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Frankfurt show: Mini Electric Concept steps out

Look only: Mini is keeping a lid on details of its all-electric powertrain for its 2019 Mini Electric that is set to appear in concept form at Frankfurt.

Mini goes sporty in concept for first full-production, full-electric hatch


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30 Aug 2017

MINI has stepped up its two-year launch program for its new-generation all-electric three-door hatch by revealing images of the Mini Electric Concept ahead of its physical debut at the Frankfurt motor show on September 12.

Not due to go into production until 2019, the Mini Electric hatch will be a spiritual successor to 2008’s Mini E that was leased in limited numbers as a toe-in-the-water exercise ahead of the rollout of parent company BMW’s i3.

Beyond saying the Mini Electric would have a “fine driving range”, no powertrain, performance or driving range data has been provided, although its engineers will undoubtedly dip into BMW’s advanced electric powertrain technology bin that has been honed via various new-generation electrified vehicles including the latest i3 and i8.

Unlike the Mini E, the Mini Electric will be a series production car, offered to all markets, including Australia, and sold alongside plug-in hybrid variants, such as the new Countryman PHEV.

As GoAuto recently reported, BMW Group Australia corporate communications manager Lenore Fletcher said the new electrified model was “pretty much a no-brainer” for Australian sale, given BMW’s push towards such EVs.

The concept revealed overnight appears to be a styling exercise to move the Mini design along, dispensing with some traditional elements such as the chrome exterior trim and black wheel-arch trims while gaining new ones such as large side vents.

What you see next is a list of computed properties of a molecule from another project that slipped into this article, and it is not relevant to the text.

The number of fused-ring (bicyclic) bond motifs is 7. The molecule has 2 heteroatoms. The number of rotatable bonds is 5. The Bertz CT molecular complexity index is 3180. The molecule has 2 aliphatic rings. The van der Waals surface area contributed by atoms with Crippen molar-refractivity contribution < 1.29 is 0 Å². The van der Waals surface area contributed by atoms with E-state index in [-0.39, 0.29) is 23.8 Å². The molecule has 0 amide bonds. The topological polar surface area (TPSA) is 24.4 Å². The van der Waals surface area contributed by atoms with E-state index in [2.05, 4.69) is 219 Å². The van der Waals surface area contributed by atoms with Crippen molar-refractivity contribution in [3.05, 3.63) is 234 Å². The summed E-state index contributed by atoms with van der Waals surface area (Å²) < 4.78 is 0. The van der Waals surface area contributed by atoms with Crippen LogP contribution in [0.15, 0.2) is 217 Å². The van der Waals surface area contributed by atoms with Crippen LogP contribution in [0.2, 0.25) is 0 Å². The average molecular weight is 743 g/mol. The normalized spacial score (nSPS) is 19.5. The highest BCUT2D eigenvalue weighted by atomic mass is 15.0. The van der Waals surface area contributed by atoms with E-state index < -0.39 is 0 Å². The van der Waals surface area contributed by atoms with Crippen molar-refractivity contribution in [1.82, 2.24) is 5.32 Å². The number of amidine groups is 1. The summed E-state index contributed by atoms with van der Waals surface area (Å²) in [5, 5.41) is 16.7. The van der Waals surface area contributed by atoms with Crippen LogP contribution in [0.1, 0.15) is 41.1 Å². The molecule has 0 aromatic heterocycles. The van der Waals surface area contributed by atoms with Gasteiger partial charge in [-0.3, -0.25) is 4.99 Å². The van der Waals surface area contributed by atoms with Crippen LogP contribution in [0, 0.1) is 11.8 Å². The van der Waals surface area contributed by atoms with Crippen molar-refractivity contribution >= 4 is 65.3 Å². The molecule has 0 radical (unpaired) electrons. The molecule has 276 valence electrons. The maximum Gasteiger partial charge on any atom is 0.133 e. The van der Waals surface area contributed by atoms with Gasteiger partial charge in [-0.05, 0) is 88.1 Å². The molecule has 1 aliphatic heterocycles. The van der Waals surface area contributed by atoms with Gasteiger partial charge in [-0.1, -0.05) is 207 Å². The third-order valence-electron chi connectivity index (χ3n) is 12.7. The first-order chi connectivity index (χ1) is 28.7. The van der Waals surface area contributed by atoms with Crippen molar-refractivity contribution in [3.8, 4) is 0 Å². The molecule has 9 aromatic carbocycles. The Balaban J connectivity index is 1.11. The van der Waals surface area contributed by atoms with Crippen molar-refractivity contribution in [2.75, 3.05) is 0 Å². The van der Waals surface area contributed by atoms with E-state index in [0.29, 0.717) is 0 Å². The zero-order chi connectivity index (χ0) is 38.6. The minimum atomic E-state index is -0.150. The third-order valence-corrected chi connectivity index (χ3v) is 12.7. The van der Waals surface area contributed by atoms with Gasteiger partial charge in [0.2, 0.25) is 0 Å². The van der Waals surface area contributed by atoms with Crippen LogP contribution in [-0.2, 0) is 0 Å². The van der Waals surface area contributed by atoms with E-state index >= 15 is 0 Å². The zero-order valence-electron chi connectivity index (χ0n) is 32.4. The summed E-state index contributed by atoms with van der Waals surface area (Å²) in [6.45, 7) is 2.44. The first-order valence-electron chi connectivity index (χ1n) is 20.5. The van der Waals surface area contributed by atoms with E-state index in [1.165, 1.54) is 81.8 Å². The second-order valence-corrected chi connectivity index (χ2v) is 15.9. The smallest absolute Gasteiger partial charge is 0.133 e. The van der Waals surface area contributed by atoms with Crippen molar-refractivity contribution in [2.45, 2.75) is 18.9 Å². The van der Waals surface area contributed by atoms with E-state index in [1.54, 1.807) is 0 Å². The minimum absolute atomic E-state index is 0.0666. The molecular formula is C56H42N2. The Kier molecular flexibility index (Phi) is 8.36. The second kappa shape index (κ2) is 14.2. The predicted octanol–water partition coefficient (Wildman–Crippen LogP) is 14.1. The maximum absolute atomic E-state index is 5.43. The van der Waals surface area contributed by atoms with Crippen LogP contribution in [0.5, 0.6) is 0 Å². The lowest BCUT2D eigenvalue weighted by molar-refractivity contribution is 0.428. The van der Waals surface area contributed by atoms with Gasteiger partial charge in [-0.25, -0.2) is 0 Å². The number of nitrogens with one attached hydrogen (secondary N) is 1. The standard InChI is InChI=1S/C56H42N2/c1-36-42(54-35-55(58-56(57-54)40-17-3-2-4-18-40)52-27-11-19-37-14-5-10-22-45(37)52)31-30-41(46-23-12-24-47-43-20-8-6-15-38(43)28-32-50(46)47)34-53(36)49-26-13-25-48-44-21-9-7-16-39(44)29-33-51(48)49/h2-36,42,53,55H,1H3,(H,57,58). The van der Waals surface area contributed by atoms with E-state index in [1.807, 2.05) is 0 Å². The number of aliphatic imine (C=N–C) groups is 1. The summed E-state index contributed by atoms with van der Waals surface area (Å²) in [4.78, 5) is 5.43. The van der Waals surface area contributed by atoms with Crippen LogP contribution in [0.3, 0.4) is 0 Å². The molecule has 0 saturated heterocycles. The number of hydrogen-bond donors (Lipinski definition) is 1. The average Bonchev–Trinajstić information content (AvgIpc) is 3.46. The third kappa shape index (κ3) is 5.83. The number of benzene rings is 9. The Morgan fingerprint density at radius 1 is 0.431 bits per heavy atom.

In that way, Mini customers will have time to get used to impending changes in readiness for a major makeover in the new, fourth-generation model to replace the current car that has done duty since January 2014.

BMW chairman Harold Kruger said BMW Group’s strategic plan involved the systematic electrification of the product portfolio.

“Mini and electrification make a perfect match,” he said.

The Mini Electric is described as an urban car, presumably aimed at major cities where internal combustion engines are increasing frowned on, especially in Europe and ChinaHowever, Mini executives promise the Mini Electric will not lose the brand’s “go-kart feeling” and powerful performance, while also being fun to drive and “completely suitable for everyday use”.

On the concept, the grille is mostly closed over for aerodynamic gains, while the front “air intakes” are purely cosmetic. The door handles have been recessed to cut drag.

A fibreglass trim down the side of the vehicle adds a sporty touch, extending the wheelarches and adding a couple of side vents in the side skirts. We are betting that a more suitable material will replace brittle fibreglass should this structure go into production.

Mini used 3D printing to quickly and easily turn out various cosmetic components for the concept that took just six months to complete.

A large E in a circle – the symbol for all Mini electric vehicles in future – is emblazoned on the side of the car in gloss grey on the matte grey body colour.

The roof colour flows from matte white to high-gloss yellow, while that yellow is echoed on the exterior mirrors, grille, side skirts and wheel rims.

The Mini’s British origins are shown off in the LED tail-lights which have LEDs forming the shape of one half of the Union Jack flag.

Pricing will be released much closer to launch time, although the Mini Electric could be expected to slide under the BMW i3 that currently starts as $63,990 plus on-road costs.

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